Integrity Policy draft to be amendedAmid criticism from several quarters, the government has sought suggestions from the stakeholders for amending the National Integrity Policy draft perceived to be an exercise at “controlling” mostly the non-government organisations and international NGOs working in Nepal.
Amid criticism from several quarters, the government has sought suggestions from the stakeholders for amending the National Integrity Policy draft perceived to be an exercise at “controlling” mostly the non-government organisations and international NGOs working in Nepal.
The Prime Minister’s Office, which drafted the NIP, held consultations on Friday, asking stakeholders for suggestions to be incorporated into the final text.Several restrictive measures and control mechanisms have been proposed in the draft particularly targeting I/NGOs and even constitutional bodies and some government entities.Representatives from constitutional bodies, ministries, I/NGOs, security agencies, the Federation of Nepalese Chambers of Commerce and Industries, cooperatives and private firms were invited to present their suggestions or inputs in writing for the policy draft.
While objecting to some contents of the proposed draft, “we have urged the government not to keep its entities or constitutional bodies and private organisations at the same level”, said Gopal Lamsal, president of the NGO Federation Nepal.
“There should be clarity between the [jurisdictions of] government and non-government agencies. Since the working styles, organisations, budget and structures of state and non-state sectors are dissimilar, we’ve urged the government to amend the NIP draft,” he added.The government side, defending criticism, is learnt to have responded that the draft would be amended after gathering inputs from the stakeholders.The PMO move follows mounting criticism over the government’s perceived attempt to control I/NGOs and even some state entities.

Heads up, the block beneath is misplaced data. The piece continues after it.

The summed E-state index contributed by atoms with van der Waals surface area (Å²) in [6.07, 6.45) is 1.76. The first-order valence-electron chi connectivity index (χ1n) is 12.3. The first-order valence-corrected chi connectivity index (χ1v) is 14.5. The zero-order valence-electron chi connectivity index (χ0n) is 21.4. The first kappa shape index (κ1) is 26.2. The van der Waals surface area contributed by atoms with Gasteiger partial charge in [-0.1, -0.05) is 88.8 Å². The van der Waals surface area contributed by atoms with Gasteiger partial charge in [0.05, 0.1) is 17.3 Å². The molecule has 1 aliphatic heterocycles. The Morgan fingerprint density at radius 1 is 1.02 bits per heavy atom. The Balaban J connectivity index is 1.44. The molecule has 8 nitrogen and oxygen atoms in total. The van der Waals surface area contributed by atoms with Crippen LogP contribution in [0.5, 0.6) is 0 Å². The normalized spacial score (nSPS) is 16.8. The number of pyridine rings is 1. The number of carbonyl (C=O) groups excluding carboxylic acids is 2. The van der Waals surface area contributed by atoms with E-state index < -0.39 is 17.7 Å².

Representatives of the I/NGOs urged officials to introduce a one window policy for creating a better working environment for them. Welcoming some kind of regulation, they also urged officials to demarcate areas where they should work. They have expressed their concerns over the three layers of government in the federal structure.Various stakeholders opposed the language and contents of the draft policy, urging officials to clear the ambiguity.“If good suggestions are received, we’ll consider them while revising the draft,” said Bishnu Rimal, chief adviser to Prime Minister KP Sharma Oli who advocates a stringent integrity policy for systematic works.
The policy drafted last year stresses strong vigilance over non-government and private sectors. Former secretaries Mohan Banjade and Sharada Prasad Trital drafted the 23-page paper suggesting policies for political parties, NGOs, INGOs, the diplomatic community, constitutional bodies, professors and teachers, the private sector and cooperatives.
Stakeholders are wary of the contents of the policy which provides for legal and structural bodies to regulate and monitor INGOs. INGOs will need prior approval for their annual programmes and budget from the Finance Ministry.
INGOs should not send their reports to the country they are headquartered in without permission of the Nepal government, reads the policy. The NGO sector has objected to the provision of organisation registration cancellation if they fail to renew within three months.